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As the Administration and Congressional Republicans prepare to release additional tax reform details next week, NMHC/NAA continues to remind lawmakers about the multifamily industry’s key tax reform priorities. The apartment industry recently submitted a statement for the record for a Senate Finance Committee hearing on business tax reform. Additionally, NMHC President Doug Bibby published a tax reform op-ed in The Hill, a Capitol Hill newspaper widely read by policymakers.

 Currently, the level of detail that the the so-called “Big 6” negotiators, who represent the Trump Administration and House and Senate Republicans, will release next week is unclear. More specifics may be provided on the direction lawmakers are heading for in regardsto lowering tax rates and spurring capital investment. What is less certain is how these tax changes will be paid for, including the possibility of curtailing business interest deductibility, like-kind exchanges, or the availability of lower tax rates to a portion of business income earned by pass-through entities (e.g., LLCs, partnerships, and S Corporations) that dominate the multifamily industry.

Once the “Big 6” release additional details, the House Ways and Means and Senate Finance Committees will play a significant role in determining legislative specifics. In fact, Chairman Hatch (R-UT) indicated at the September 19 hearing that the Finance Committee “is going to consider tax reform through regular order.”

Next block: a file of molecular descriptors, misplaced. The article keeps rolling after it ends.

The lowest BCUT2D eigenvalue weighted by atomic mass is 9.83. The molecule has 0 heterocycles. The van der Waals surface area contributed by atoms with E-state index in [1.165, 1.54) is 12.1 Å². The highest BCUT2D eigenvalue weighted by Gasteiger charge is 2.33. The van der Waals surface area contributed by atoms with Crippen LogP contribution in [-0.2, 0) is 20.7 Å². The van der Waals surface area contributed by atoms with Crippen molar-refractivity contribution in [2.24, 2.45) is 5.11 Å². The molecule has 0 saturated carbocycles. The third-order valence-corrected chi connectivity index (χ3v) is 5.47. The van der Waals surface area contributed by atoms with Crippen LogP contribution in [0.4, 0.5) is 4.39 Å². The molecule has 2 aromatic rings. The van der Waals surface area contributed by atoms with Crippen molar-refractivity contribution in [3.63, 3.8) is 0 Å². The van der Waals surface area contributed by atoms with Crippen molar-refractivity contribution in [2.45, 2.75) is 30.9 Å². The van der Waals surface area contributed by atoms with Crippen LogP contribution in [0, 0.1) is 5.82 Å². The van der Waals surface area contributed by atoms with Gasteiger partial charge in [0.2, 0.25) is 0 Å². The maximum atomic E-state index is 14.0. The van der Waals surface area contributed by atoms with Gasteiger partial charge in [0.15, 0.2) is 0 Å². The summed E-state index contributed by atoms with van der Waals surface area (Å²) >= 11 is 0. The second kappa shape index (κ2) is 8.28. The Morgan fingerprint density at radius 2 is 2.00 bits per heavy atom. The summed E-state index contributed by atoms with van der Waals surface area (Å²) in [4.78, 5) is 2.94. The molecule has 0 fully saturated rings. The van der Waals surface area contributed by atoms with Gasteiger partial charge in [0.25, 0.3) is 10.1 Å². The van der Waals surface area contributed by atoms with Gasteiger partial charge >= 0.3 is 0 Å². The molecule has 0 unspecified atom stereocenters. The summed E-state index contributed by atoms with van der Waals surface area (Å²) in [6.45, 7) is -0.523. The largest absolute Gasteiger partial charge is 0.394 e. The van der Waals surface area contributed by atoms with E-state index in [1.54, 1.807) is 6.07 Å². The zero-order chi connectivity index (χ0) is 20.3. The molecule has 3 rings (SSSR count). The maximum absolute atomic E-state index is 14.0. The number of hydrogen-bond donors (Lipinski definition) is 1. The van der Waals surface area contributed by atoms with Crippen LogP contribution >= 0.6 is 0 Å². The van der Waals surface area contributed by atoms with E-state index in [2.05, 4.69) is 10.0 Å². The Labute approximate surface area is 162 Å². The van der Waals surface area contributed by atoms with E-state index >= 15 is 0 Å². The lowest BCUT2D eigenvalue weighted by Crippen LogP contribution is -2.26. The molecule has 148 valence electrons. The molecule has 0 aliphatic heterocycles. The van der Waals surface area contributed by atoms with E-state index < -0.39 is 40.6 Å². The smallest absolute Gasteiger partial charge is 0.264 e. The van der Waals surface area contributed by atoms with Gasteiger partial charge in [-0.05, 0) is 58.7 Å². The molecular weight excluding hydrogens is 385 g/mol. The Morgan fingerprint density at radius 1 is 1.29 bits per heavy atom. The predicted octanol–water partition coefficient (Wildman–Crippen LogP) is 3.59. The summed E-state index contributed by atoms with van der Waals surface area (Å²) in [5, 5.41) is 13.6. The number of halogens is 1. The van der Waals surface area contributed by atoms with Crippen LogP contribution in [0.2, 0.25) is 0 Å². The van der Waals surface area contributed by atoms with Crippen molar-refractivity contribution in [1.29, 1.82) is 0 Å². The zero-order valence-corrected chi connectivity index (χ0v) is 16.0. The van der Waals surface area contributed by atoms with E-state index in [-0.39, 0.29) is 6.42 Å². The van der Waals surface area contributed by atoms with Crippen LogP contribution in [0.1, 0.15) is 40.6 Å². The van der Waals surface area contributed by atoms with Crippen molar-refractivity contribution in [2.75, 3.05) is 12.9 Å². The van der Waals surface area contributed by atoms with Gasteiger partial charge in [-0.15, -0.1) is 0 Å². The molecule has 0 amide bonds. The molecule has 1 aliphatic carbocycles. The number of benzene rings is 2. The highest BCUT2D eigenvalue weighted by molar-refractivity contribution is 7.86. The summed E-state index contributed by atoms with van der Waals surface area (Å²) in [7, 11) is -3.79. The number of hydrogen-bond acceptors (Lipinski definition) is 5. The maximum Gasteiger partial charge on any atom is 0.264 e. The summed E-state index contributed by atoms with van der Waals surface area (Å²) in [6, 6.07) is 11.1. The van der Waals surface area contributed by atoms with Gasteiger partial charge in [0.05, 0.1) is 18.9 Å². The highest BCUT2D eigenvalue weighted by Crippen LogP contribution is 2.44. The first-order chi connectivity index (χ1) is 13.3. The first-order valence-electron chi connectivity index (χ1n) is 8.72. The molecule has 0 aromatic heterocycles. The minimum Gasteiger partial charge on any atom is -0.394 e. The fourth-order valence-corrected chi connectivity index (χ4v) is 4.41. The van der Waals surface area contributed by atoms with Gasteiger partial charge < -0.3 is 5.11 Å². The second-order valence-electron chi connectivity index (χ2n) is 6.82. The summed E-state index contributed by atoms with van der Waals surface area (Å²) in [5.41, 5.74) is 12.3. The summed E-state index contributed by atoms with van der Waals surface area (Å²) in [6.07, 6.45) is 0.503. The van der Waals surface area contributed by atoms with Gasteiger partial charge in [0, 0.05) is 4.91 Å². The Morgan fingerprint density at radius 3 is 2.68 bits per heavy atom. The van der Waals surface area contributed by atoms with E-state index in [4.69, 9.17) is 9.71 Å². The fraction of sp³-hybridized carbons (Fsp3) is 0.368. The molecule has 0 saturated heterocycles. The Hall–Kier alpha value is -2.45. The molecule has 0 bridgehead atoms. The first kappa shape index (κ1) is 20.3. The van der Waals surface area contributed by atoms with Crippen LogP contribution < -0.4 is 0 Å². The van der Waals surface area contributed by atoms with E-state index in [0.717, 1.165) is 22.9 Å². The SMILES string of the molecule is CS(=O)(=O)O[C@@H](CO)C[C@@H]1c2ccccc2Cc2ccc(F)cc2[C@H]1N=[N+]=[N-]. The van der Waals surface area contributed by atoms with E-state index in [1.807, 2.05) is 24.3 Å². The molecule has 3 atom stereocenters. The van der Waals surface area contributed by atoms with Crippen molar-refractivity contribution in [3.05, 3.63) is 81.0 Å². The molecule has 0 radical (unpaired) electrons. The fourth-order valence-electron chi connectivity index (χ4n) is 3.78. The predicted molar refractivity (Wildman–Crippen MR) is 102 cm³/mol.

As policymakers deliberate, NMHC/NAA continue to press for the multifamily industry’s key priorities, including our view that any tax reform proposal must:

  • Protect pass-through entities from higher taxes or compliance burdens;
  • Retain the full deductibility of business interest;
  • Ensure depreciation rules avoid harming multifamily real estate;
  • Preserve the ability to conduct like-kind exchanges;
  • Maintain the current law tax treatment of carried interest;
  • Preserve and strengthen the Low-Income Housing Tax Credit;
  • Maintain the current law estate tax; and
  • Repeal or reform the Foreign Investment in Real Property Tax Act to promote investment in the domestic apartment industry. 

To pass tax reform legislation by the end of the 2017 or the early part of 2018, Congress must first pass a budget resolution. In the Senate, where Republicans have a narrow 52-48 majority, lawmakers would like to use the reconciliation process, an approach that would enable them to pass a tax reform bill with only 51 votes. To trigger reconciliation, however, Republicans must pass and conference a budget resolution through both the House and Senate.

The House has so far been unable to move a budget resolution, though leaders hope the chamber will act in October. Progress has slowed because members would first like additional details on tax reform. Additionally, some members oppose the current version of the House Budget resolution that would reduce entitlement spending by $203 billion over 10 years, an amount viewed as too high by moderate Republicans. Meanwhile, the Senate Budget Committee continues to work toward a markup either later this month or in early October.